By the day, the debate at home about Iraq becomes increasingly disconnected from the realities of the actual war on the ground. The Democrats in Congress are so consumed with negotiating among their factions the most clever linguistic device to legislatively ensure the failure of the administration's current military strategy -- while not appearing to do so -- that they speak almost not at all about the first visible results of that strategy.
And preliminary results are visible. The landscape is shifting in the two fronts of the current troop surge: Anbar province and Baghdad.
The news from Anbar is the most promising. Only last fall, the Marines' leading intelligence officer there concluded that the U.S. had essentially lost the fight to al-Qaeda. Yet, just this week, the marine commandant, Gen. James Conway, returned from a four-day visit to the province and reported that we "have turned the corner."
Why? Because, as Lt. Col. David Kilcullen, the Australian counterinsurgency adviser to Gen. David Petraeus, has written, 14 of the 18 tribal leaders in Anbar have turned against al-Qaeda. As a result, thousands of Sunni recruits are turning up at police stations where none could be seen before. For the first time, former insurgent strongholds such as Ramadi have a Sunni police force fighting essentially on our side.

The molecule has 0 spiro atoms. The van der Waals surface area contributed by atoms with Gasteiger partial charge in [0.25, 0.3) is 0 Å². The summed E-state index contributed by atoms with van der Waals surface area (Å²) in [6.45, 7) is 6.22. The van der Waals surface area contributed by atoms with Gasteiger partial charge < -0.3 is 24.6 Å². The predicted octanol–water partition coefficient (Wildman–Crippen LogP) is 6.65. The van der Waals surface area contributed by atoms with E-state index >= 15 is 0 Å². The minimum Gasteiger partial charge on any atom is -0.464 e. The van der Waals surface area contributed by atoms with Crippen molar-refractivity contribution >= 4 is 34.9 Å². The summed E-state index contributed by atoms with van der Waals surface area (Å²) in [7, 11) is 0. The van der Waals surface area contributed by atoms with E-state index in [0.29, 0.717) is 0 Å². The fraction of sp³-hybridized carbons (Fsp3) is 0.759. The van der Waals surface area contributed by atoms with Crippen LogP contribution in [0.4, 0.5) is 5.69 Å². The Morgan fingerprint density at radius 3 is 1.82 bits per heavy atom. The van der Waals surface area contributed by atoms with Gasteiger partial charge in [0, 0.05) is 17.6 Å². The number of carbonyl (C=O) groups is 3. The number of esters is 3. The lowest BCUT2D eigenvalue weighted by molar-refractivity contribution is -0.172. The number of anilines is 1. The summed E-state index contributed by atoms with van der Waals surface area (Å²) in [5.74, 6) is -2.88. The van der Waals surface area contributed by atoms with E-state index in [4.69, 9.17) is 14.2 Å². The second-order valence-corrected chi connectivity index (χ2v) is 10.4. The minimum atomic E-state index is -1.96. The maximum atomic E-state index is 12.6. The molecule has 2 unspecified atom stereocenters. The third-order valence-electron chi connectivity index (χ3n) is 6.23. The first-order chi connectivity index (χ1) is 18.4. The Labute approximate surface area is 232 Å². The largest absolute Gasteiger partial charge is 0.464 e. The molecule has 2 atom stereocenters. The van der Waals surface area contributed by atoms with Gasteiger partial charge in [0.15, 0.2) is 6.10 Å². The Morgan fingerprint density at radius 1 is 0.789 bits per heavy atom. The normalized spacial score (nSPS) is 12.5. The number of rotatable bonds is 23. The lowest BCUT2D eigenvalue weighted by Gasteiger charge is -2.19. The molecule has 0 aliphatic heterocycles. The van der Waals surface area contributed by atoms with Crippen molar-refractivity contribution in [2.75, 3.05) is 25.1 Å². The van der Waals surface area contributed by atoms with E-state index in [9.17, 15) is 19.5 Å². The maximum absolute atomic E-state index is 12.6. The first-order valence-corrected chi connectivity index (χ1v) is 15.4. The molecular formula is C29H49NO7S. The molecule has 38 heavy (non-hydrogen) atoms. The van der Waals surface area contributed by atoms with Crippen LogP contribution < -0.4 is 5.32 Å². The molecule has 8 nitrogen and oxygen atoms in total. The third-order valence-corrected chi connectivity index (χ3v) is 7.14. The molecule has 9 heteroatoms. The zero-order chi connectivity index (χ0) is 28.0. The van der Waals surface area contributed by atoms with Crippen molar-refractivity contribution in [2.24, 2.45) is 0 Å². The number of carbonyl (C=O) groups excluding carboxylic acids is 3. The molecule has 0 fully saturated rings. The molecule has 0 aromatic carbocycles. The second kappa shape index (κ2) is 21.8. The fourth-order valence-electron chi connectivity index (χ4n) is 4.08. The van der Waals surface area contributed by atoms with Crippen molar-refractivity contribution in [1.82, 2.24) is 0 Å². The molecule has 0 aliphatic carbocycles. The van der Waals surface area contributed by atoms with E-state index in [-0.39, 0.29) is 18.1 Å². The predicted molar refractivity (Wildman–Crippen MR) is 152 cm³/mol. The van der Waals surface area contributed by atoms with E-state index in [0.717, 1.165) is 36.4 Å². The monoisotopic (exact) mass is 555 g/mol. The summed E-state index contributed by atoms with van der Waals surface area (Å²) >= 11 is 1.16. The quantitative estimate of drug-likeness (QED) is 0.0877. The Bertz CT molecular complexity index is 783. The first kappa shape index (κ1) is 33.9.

Retired Gen. Barry McCaffrey, a major critic of the Bush war policy, now reports that in Anbar, al-Qaeda is facing "a real and growing groundswell of Sunni tribal opposition." And that "this is a crucial struggle and it is going our way -- for now."
The situation in Baghdad is more mixed. Thursday's bridge and Green Zone attacks show the insurgents' ability to bomb sensitive sites. On the other hand, pacification is proceeding. "Nowhere is safe for Westerners to linger," reported ABC's Terry McCarthy on April 3, ``but over the past week we visited five different neighborhoods where the locals told us life is slowly coming back to normal.'' He reported from Jadriyah, Karrada, Zayouna, Zawra Park and the notorious Haifa Street, previously known as "sniper alley." He found that "children have come out to play again. Shoppers are back in markets," and concluded that "nobody knows if this small safe zone will expand or get swallowed up again by violence. For the time being though, people here are happy to enjoy a life that looks almost normal."
Charles Krauthammer is a 1987 Pulitzer Prize winner, 1984 National Magazine Award winner, and a columnist for The Washington Post since 1985.
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